I know they probably don’t exist, but, anyone know where to get a good indoor (one that doesn’t hang in the window) air conditioner for a maximum of $250?
Here’s some, but they’re over your price limit. It should give you an idea, though.
If I inderstand the physics correctly, any air conditioner generates more heat than cold. That’s why at least part of it has to be outside, to dump the heat produced.
Now I’m no expert, but that would seem to me to limit the utility of an “indoor air conditioner”.
I’d really be interested in learning where the waste heat from these things goes.
Can you still vent out a window? I have seen these at Costco and Home Depot (to name a couple of places) but they all still have a vent hose (which, in my case, wont work). Also, they are about double your stated price range.
Typically these units have window vent kits to exhaust the heat outside the conditioned space. One inherent problem is the heat given off by the flexible hose into the space you’re trying to cool.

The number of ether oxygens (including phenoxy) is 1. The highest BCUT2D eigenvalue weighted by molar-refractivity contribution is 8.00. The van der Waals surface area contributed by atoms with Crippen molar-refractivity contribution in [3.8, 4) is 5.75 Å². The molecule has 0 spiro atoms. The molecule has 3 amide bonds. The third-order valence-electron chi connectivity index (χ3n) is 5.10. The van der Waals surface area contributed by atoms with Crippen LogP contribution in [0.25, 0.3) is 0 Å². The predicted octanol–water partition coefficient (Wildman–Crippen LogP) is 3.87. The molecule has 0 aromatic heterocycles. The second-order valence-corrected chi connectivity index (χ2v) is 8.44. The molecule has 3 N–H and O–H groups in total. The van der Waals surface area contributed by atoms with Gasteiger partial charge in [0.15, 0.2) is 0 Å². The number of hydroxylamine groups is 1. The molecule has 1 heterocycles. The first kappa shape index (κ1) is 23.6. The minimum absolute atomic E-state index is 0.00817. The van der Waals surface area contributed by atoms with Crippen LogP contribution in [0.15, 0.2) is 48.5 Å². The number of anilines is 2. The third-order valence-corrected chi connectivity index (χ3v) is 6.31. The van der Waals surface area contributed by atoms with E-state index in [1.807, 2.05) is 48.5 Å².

I don’t remember where I read about these – maybe it was in Consumer Reports. Anyways, the upshot of their testing of these units was that they only lower the temp by about five degrees, and that included a unit with a hose to vent air outside.
Is there some reason you can’t use a window unit? My daughter bought one for about $200. It’s small, easy to install and remove, and she says it makes two rooms liveable.
Well… I can vent out the window… no problem… It’s hard to explain the situation, but let me put it at this: the landlords said we couldn’t have an air conditioner because we’d blow a fuse due to old wiring, yet in their half of the house they have not one, not two, but three air conditioners. I can’t explain why we can’t just go to them and say “you have three, we should be able to have one” – so I either need an indoor air conditioner or a really low voltage normal air conditioner (if any exist… :\ )
Window or floor model, an air conditioner is a compressor, fans, and a control circuit. The difference in electrical load is minimal-what increases draw is larger BTUh capacity.
So comparitively speaking, Off the same electrical outlet I’m running a computer, speakers, a tv, vcr, dvd player, and two fans… would one air conditioner take up more than that in power terms?
Over here in China, all air conditioners(that I’ve seen) are indoor. They have a tube that runs through a whole in the wall, where it has a small unit outside pumping out the heat. You have to drill a hole in your wall, however.